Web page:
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Money and banking

Table of Contents Introduction Surfing on the waves of the global economic crises, more precisely dealing with the escalating economic disturbances in the Euro zone, the economy of United Kingdom has suffered significant difficulties under the recession umbrella. Furthermore, given the flexible exchange rate system and a very high degree of international capital mobility within the economy, the government struggles to manipulate the monetary and fiscal policy, thus overcome the complexity and reach the desired, stable condition that currently is vaguely at sight.

In order to clarify the outcome of policy changes, this work will demonstrate, more precisely depict the increase in money supply and government spending through the combination of IS/LM/BP modeling, followed by Phillips curve as well (Lui, 2011). Main Body IS/LM Modeling The model is depicted in figure 1 . Vertical axis represents interest rate (i), whereas horizontal (Y) corresponds to output/income. IS curve is downward sloping thus represents the equilibrium in goods markets. According to Mishkin (2009) IS curve is downhill as it corresponds to the increase in the interest rate that leads to the ecrease of overall output.

Upward slopping curve (LM) depicts the equilibrium in Financial Markets, whereas the increase of income will be followed repeatedly with the growth of the interest rate. E represents the intersect of the equilibrium in financial markets (LM) and equilibrium in goods markets (IS). The IS-LM curves, more precisely their relationship if accepted well by the research add a significant value towards the demand for money, consumption information, certain equilibrium conditions as well as clarification investment reality (Ritter, 2008).

According to Mishkin and Eakins (2011) observation of IS/LM model can contribute to the evaluation of central bank actions towards the money supply and government changes as tax regulation in the rather closed economy conditions (external factors do not account). Figure 1 – IS/LM Model Balance of Payments In order to analyze the open economy, we need to take into account the balance of horizontal BP line represents the equilibrium of transactions.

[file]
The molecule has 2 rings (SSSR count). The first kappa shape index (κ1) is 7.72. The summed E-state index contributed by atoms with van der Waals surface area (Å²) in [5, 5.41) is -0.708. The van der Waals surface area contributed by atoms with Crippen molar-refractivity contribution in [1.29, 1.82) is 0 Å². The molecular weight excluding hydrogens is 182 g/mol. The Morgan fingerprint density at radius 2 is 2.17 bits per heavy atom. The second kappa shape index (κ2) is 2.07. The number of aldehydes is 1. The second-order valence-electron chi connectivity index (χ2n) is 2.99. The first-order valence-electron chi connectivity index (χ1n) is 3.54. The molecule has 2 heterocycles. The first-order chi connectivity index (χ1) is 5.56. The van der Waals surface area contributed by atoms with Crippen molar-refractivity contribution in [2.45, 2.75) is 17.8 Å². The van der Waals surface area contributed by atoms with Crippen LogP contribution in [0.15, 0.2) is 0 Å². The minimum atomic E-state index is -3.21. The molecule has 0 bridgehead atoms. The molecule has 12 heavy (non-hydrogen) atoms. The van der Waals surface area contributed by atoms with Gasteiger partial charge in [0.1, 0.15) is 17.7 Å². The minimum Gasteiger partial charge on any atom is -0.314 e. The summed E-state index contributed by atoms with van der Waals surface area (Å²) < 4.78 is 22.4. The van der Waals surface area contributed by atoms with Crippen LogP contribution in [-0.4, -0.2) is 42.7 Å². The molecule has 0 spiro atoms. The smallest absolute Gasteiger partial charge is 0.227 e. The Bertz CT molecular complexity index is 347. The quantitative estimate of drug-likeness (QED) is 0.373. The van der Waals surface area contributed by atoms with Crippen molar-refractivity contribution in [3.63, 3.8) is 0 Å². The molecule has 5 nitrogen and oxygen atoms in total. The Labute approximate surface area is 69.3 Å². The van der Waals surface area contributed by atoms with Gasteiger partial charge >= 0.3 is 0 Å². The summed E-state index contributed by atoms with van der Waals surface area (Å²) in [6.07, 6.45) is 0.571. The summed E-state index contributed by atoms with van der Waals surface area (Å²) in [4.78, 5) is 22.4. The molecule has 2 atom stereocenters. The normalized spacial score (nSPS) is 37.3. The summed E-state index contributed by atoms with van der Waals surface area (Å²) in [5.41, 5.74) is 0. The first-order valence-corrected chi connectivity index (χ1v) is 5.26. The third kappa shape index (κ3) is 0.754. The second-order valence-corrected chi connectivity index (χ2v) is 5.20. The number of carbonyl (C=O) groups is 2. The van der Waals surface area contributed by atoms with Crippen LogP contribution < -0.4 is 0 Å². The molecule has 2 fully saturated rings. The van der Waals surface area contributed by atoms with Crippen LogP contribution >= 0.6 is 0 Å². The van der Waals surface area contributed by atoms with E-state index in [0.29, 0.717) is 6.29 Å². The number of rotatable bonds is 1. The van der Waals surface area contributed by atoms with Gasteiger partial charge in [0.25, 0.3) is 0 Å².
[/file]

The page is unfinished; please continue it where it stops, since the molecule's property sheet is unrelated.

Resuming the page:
Therefore, considering the situation when the equilibrium of transactions is not being O, thus there is no presence of external equilibrium. If that was not the situation that would imply that he Central Bank would be losing reserves (bringing it closely, no Central Bank could allow itself to do that in the long time period) or it is going to acquire reserves (in the same way, a Central Bank is reluctant to pursue doing that, unless it strives to possess a current surplus that is likely to permit it to gain significant quantities of international assets).

At the same time, the stratum of domestic interest rates has to be at the stratum of rates being present abroad to acquire external equilibrium. Figures over the BP will match a surplus, whilst the fgures underneath the BP demonstrate a deficit. As could be seen in figure 2, BP is overlapped by the vertical illustration of the full-employment output level. Considering this situation, their overlap “E” is the point where at the same time internal and external equilibrium is accomplished (Darity et al, 2004).